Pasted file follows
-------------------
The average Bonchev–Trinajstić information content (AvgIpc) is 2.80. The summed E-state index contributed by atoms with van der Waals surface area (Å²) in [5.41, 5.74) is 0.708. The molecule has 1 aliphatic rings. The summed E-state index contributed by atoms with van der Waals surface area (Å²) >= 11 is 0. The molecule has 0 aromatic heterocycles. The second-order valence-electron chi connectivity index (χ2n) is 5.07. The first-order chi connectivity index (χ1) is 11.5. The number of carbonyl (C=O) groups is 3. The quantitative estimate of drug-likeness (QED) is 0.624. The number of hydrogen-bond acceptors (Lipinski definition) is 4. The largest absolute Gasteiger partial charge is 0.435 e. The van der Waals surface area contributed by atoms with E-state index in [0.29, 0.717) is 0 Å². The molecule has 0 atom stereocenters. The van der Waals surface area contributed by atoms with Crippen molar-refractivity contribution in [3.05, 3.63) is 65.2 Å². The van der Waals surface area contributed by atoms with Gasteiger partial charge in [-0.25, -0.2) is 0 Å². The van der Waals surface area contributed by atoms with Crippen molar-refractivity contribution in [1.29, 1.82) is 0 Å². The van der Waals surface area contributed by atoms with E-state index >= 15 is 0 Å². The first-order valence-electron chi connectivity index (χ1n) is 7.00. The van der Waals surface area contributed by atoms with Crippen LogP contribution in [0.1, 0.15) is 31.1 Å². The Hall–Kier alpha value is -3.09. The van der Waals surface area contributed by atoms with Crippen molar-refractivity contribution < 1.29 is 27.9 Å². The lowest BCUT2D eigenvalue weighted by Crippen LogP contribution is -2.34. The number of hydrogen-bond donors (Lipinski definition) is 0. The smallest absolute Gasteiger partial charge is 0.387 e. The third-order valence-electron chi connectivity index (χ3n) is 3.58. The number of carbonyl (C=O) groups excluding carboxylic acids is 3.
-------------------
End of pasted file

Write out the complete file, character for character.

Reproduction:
The average Bonchev–Trinajstić information content (AvgIpc) is 2.80. The summed E-state index contributed by atoms with van der Waals surface area (Å²) in [5.41, 5.74) is 0.708. The molecule has 1 aliphatic rings. The summed E-state index contributed by atoms with van der Waals surface area (Å²) >= 11 is 0. The molecule has 0 aromatic heterocycles. The second-order valence-electron chi connectivity index (χ2n) is 5.07. The first-order chi connectivity index (χ1) is 11.5. The number of carbonyl (C=O) groups is 3. The quantitative estimate of drug-likeness (QED) is 0.624. The number of hydrogen-bond acceptors (Lipinski definition) is 4. The largest absolute Gasteiger partial charge is 0.435 e. The van der Waals surface area contributed by atoms with E-state index in [0.29, 0.717) is 0 Å². The molecule has 0 atom stereocenters. The van der Waals surface area contributed by atoms with Crippen molar-refractivity contribution in [3.05, 3.63) is 65.2 Å². The van der Waals surface area contributed by atoms with Gasteiger partial charge in [-0.25, -0.2) is 0 Å². The van der Waals surface area contributed by atoms with Crippen molar-refractivity contribution in [1.29, 1.82) is 0 Å². The van der Waals surface area contributed by atoms with E-state index >= 15 is 0 Å². The first-order valence-electron chi connectivity index (χ1n) is 7.00. The van der Waals surface area contributed by atoms with Crippen LogP contribution in [0.1, 0.15) is 31.1 Å². The Hall–Kier alpha value is -3.09. The van der Waals surface area contributed by atoms with Crippen molar-refractivity contribution < 1.29 is 27.9 Å². The lowest BCUT2D eigenvalue weighted by Crippen LogP contribution is -2.34. The number of hydrogen-bond donors (Lipinski definition) is 0. The smallest absolute Gasteiger partial charge is 0.387 e. The third-order valence-electron chi connectivity index (χ3n) is 3.58. The number of carbonyl (C=O) groups excluding carboxylic acids is 3.